“We have met the enemy and he is us,” goes the old joke, never truer than in cyber risk -- Insider Error ranked #2, and Insider Misuse #3 among risk themes for total loss exposure in the RiskLens 2023 Cybersecurity Risk Report (#1 went to Basic Web Application Attacks).
Insider Threat Definitions
Insider Error = Misconfigurations, failures to renew expired certificates, improper publishing and other unintentional errors by staff members that can have damaging consequences to the bottom line.
- Digital transformation (aka movement to the cloud) has opened new vectors for insider error: The Pentagon Leaked Sensitive Military Emails via a Misconfigured Microsoft Azure Government Cloud.
- Add to the traditional threat actor, the disgruntled insider, a new breed: Employees who sell out to ransomware gangs or other criminals: AT&T Employees Took Bribes to Plant Malware.
Breaking down insider risk by industry, Healthcare and Public Administration are most at risk.
Detail from Insider Error chart, RiskLens 2023 Cybersecurity Risk Report
Our 2023 report enables you to drill down into your industry by risk themes to uncover the most probable frequency and financial impact of loss events. And, if you’re in Public Administration or Healthcare, the news is not good.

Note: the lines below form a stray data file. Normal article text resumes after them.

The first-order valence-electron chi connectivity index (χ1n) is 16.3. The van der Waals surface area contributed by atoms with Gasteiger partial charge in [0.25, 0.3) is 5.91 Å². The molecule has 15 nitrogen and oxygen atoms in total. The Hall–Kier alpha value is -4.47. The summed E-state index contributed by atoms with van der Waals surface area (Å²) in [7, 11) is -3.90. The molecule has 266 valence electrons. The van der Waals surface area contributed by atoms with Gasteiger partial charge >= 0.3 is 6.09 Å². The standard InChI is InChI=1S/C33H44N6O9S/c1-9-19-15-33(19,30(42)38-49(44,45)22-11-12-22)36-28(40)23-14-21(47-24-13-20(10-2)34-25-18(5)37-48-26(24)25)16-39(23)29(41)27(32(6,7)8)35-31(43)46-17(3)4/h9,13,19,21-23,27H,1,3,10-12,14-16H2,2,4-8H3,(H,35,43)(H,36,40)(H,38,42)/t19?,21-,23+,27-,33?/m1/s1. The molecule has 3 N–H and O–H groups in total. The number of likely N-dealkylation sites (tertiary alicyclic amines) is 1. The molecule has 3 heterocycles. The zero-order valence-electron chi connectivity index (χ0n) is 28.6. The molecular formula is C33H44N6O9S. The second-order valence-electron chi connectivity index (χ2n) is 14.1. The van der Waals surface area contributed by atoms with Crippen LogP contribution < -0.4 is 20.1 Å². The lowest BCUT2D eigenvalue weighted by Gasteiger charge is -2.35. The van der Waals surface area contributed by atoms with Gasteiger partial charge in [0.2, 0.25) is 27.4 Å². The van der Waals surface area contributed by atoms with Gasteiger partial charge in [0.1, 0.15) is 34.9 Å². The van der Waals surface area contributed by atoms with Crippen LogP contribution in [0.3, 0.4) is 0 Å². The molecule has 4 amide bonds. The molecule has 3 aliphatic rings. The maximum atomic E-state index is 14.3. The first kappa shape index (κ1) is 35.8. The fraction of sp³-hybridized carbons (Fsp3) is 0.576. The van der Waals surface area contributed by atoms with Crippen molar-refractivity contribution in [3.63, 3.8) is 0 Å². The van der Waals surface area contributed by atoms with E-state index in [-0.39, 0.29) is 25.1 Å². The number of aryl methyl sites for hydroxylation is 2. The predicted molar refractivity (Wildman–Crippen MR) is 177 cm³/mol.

Those two industries lead the lists with some chilling stats for Average Annual Probability of a Loss Event:
- Insider Error: Public Administration 37.6% Healthcare 24.2%.
- Insider Misuse: Public Administration 31.9%. Healthcare 20.2%
Why the relatively high likelihood of insider risk? If you think of the two main factors at play
1. Extent of employee access to sensitive records – Healthcare puts very large amounts of sensitive PHI in the hands of staff. Rapidly expanding digitization of medical records adds to inadvertent exposure by insiders (see this: Hospital Websites Are Sending Medical Information to Facebook).
2. Weakness of controls to prevent records exfiltration or other loss events – Public Administration, particularly at the local government level, is chronically under-funded for cybersecurity spending and uncompetitive for cybersecurity staffing.
But just looking at probable occurrence of a cyber loss event in a year doesn’t tell the whole story. The RiskLens Cybersecurity Risk Report also reports on Insider Misuse and Insider Error by Average Loss Exposure (per scenario) in dollars, useful to make informed decisions on insurance or other investment decisions to handle risk over time. Sorry, Healthcare and Public Administration – you top the list here, too.
A note about methods for the RiskLens Annual Cybersecurity Report:
The RiskLens data science team ranks risks by average loss exposure (per risk scenario), summarizing how losses play out probabilistically over 10,000 simulated years, incorporating both the probable cost and probability of occurrence of the events. It’s a measurement in dollars that security and risk teams can use to inform cost-effective spending decisions.
The representative/reference organization used for this simulation study is a mid-sized organization in North America of 500-1,000 employees and $100M-$1B in revenue with personally identifiable information (PII) records at risk.